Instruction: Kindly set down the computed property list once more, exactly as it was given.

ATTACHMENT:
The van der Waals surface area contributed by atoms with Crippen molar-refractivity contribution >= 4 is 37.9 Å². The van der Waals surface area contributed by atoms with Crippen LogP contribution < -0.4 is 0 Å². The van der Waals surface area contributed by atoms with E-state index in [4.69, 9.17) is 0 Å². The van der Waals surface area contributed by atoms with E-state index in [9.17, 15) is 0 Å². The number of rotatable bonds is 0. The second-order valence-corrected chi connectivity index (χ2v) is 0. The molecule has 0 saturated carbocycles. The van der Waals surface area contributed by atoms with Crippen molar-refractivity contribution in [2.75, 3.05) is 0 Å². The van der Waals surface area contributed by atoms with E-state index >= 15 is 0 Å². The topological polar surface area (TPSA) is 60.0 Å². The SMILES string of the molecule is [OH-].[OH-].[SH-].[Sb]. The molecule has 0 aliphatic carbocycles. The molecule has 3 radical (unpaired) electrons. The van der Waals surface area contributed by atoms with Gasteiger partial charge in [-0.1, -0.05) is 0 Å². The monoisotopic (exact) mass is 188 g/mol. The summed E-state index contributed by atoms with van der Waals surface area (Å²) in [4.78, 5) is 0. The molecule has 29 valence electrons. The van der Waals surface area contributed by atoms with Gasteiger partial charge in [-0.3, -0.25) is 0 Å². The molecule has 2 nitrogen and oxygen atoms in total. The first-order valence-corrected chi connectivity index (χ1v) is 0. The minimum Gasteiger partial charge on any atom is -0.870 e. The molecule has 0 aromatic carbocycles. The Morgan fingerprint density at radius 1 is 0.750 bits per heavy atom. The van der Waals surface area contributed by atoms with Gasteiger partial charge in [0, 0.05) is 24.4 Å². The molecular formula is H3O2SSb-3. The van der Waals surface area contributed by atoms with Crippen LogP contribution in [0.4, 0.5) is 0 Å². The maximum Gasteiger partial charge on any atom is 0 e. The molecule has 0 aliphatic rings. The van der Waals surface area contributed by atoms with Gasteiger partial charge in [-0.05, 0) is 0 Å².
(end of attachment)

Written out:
The van der Waals surface area contributed by atoms with Crippen molar-refractivity contribution >= 4 is 37.9 Å². The van der Waals surface area contributed by atoms with Crippen LogP contribution < -0.4 is 0 Å². The van der Waals surface area contributed by atoms with E-state index in [4.69, 9.17) is 0 Å². The van der Waals surface area contributed by atoms with E-state index in [9.17, 15) is 0 Å². The number of rotatable bonds is 0. The second-order valence-corrected chi connectivity index (χ2v) is 0. The molecule has 0 saturated carbocycles. The van der Waals surface area contributed by atoms with Crippen molar-refractivity contribution in [2.75, 3.05) is 0 Å². The van der Waals surface area contributed by atoms with E-state index >= 15 is 0 Å². The topological polar surface area (TPSA) is 60.0 Å². The SMILES string of the molecule is [OH-].[OH-].[SH-].[Sb]. The molecule has 0 aliphatic carbocycles. The molecule has 3 radical (unpaired) electrons. The van der Waals surface area contributed by atoms with Gasteiger partial charge in [-0.1, -0.05) is 0 Å². The monoisotopic (exact) mass is 188 g/mol. The summed E-state index contributed by atoms with van der Waals surface area (Å²) in [4.78, 5) is 0. The molecule has 29 valence electrons. The van der Waals surface area contributed by atoms with Gasteiger partial charge in [-0.3, -0.25) is 0 Å². The molecule has 2 nitrogen and oxygen atoms in total. The first-order valence-corrected chi connectivity index (χ1v) is 0. The minimum Gasteiger partial charge on any atom is -0.870 e. The molecule has 0 aromatic carbocycles. The Morgan fingerprint density at radius 1 is 0.750 bits per heavy atom. The van der Waals surface area contributed by atoms with Gasteiger partial charge in [0, 0.05) is 24.4 Å². The molecular formula is H3O2SSb-3. The van der Waals surface area contributed by atoms with Crippen LogP contribution in [0.4, 0.5) is 0 Å². The maximum Gasteiger partial charge on any atom is 0 e. The molecule has 0 aliphatic rings. The van der Waals surface area contributed by atoms with Gasteiger partial charge in [-0.05, 0) is 0 Å².